Why E-Books Are as Big as Gutenberg

By Kevin Spak,  Newser Staff
Posted Apr 20, 2009 11:38 AM CDT
Why E-Books Are as Big as Gutenberg
The new Kindle 2 electronic reader is shown at an Amazon.com at a news conference Monday, Feb. 9, 2009 in New York.   (AP Photo/Mark Lennihan)

The e-book revolution won’t “be a simple matter of trading ink for pixels,” writes futurist Steven Johnson in the Wall Street Journal. Books have become “the dark matter of the information universe,” walled off from our new hyperlinked, Google-indexed frame of reference, but that’s about to change. Every word in every book will be searchable, a boost in idea-dissemination not seen since Gutenberg.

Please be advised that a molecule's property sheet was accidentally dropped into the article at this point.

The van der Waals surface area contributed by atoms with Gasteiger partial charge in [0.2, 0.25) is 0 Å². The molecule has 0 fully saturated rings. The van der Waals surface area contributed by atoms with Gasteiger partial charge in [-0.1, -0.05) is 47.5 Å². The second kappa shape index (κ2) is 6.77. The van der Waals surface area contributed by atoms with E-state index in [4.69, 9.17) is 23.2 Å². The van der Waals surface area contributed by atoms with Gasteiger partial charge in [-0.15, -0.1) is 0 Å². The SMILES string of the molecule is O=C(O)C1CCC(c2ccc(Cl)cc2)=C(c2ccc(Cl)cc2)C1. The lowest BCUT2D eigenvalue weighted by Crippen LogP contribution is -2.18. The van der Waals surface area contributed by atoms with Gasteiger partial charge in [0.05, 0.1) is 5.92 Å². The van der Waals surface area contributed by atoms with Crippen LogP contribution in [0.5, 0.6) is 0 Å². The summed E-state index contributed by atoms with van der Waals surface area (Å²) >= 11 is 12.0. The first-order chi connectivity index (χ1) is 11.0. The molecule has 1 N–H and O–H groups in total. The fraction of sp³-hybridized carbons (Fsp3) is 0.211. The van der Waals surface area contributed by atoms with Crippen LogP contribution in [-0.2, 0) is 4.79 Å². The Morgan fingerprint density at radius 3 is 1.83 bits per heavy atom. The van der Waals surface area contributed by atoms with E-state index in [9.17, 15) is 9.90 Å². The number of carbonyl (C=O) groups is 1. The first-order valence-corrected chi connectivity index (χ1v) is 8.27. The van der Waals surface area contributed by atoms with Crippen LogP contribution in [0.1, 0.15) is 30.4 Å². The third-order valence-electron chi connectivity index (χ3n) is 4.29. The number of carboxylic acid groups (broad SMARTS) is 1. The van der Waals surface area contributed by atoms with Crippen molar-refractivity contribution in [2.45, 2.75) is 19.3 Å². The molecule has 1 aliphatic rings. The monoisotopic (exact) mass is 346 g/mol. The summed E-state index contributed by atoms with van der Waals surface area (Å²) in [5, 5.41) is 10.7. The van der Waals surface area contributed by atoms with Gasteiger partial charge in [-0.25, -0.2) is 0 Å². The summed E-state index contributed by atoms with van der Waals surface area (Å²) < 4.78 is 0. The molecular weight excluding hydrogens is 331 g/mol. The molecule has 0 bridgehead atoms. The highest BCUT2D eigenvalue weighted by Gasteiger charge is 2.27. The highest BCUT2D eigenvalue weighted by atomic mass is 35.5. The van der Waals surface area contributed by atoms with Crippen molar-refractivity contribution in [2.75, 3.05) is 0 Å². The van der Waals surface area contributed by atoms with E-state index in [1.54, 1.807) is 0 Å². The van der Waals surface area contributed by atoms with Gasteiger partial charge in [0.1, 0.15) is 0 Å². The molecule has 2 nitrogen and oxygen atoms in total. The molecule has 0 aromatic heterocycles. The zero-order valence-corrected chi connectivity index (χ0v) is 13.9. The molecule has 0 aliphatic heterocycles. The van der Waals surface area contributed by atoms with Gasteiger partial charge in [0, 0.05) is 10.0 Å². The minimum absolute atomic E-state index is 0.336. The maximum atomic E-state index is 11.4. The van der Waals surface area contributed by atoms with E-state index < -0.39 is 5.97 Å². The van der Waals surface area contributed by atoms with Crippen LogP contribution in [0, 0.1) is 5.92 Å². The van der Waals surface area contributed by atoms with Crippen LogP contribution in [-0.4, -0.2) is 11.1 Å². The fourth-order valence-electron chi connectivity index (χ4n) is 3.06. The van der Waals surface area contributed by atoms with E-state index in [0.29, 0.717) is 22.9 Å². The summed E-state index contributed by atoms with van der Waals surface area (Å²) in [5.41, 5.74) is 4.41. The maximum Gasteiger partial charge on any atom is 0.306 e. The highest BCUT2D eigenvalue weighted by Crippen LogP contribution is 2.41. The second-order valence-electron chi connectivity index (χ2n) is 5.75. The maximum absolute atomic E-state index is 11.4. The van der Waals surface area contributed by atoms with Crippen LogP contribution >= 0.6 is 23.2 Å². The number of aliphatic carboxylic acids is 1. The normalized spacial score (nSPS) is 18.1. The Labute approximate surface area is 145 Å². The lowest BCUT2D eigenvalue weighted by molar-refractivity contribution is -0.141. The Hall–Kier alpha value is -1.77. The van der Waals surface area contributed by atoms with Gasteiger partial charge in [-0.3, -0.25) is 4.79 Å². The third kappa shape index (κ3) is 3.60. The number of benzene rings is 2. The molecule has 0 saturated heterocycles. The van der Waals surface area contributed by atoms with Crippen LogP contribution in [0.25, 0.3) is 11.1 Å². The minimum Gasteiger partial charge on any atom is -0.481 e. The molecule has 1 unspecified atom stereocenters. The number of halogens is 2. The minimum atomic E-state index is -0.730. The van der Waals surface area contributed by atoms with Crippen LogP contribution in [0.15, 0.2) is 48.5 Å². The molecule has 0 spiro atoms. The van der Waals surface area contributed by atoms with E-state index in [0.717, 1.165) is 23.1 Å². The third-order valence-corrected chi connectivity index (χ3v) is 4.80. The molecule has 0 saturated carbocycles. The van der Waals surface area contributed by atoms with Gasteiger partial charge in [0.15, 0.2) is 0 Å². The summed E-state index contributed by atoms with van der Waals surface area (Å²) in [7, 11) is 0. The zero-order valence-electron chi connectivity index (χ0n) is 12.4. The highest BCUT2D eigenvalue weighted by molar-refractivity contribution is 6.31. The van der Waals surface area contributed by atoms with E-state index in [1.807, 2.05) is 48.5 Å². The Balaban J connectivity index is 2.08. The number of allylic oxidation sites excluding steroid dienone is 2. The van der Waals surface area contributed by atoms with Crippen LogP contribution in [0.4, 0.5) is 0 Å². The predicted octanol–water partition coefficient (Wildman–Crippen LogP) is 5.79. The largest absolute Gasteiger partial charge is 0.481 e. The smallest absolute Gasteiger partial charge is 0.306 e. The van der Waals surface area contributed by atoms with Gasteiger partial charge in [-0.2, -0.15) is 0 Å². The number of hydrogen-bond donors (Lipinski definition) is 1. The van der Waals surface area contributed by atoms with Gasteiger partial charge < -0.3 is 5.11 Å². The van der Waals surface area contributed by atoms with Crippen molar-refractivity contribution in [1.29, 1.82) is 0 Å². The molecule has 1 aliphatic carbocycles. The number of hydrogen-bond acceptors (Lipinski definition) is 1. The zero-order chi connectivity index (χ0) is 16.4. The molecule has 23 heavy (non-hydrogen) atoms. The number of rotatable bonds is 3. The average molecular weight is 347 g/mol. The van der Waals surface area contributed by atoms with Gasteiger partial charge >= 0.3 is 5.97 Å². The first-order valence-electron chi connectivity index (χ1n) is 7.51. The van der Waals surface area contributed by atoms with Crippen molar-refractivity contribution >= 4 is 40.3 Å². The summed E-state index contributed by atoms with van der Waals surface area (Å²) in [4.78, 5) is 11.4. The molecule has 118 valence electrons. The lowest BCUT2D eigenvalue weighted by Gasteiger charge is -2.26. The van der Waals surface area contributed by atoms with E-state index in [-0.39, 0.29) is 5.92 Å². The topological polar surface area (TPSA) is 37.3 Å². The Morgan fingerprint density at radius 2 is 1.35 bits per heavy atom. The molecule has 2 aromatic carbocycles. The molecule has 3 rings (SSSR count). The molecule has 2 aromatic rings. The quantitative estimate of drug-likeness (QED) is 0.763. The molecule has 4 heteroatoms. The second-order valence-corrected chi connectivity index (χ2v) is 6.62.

At the same time, the way we read will change. Books won’t command our total attention anymore; we’ll consume them bit by bit, as we consume all other digital things. Every passage will be linked, annotated, commented on; “Nobody will read alone anymore.” Writers will write to improve their Google score, and citations will be rabidly sought. We’ll sell more books, but we might sell some chapter-by-chapter. Nothing, not even the page numbers, will be ever the same. (Read more Kindle stories.)

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